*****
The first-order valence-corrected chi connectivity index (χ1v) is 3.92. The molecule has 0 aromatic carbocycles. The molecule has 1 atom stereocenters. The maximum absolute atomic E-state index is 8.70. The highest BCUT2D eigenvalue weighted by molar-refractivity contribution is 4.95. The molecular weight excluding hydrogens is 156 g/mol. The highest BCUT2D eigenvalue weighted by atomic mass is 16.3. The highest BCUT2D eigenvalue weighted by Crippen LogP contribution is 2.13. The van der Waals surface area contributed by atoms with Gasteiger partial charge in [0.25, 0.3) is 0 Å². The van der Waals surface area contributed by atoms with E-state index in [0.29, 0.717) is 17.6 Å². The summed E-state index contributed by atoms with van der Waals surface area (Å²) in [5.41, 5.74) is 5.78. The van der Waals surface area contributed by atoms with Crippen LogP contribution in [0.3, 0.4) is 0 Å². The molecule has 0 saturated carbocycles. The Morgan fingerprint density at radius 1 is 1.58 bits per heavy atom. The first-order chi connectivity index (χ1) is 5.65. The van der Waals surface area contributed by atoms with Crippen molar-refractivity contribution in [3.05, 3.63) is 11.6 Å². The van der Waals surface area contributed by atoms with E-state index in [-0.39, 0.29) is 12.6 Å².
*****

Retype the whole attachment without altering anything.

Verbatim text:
The first-order valence-corrected chi connectivity index (χ1v) is 3.92. The molecule has 0 aromatic carbocycles. The molecule has 1 atom stereocenters. The maximum absolute atomic E-state index is 8.70. The highest BCUT2D eigenvalue weighted by molar-refractivity contribution is 4.95. The molecular weight excluding hydrogens is 156 g/mol. The highest BCUT2D eigenvalue weighted by atomic mass is 16.3. The highest BCUT2D eigenvalue weighted by Crippen LogP contribution is 2.13. The van der Waals surface area contributed by atoms with Gasteiger partial charge in [0.25, 0.3) is 0 Å². The van der Waals surface area contributed by atoms with E-state index in [0.29, 0.717) is 17.6 Å². The summed E-state index contributed by atoms with van der Waals surface area (Å²) in [5.41, 5.74) is 5.78. The van der Waals surface area contributed by atoms with Crippen LogP contribution in [0.3, 0.4) is 0 Å². The molecule has 0 saturated carbocycles. The Morgan fingerprint density at radius 1 is 1.58 bits per heavy atom. The first-order chi connectivity index (χ1) is 5.65. The van der Waals surface area contributed by atoms with Crippen molar-refractivity contribution in [3.05, 3.63) is 11.6 Å². The van der Waals surface area contributed by atoms with E-state index in [-0.39, 0.29) is 12.6 Å².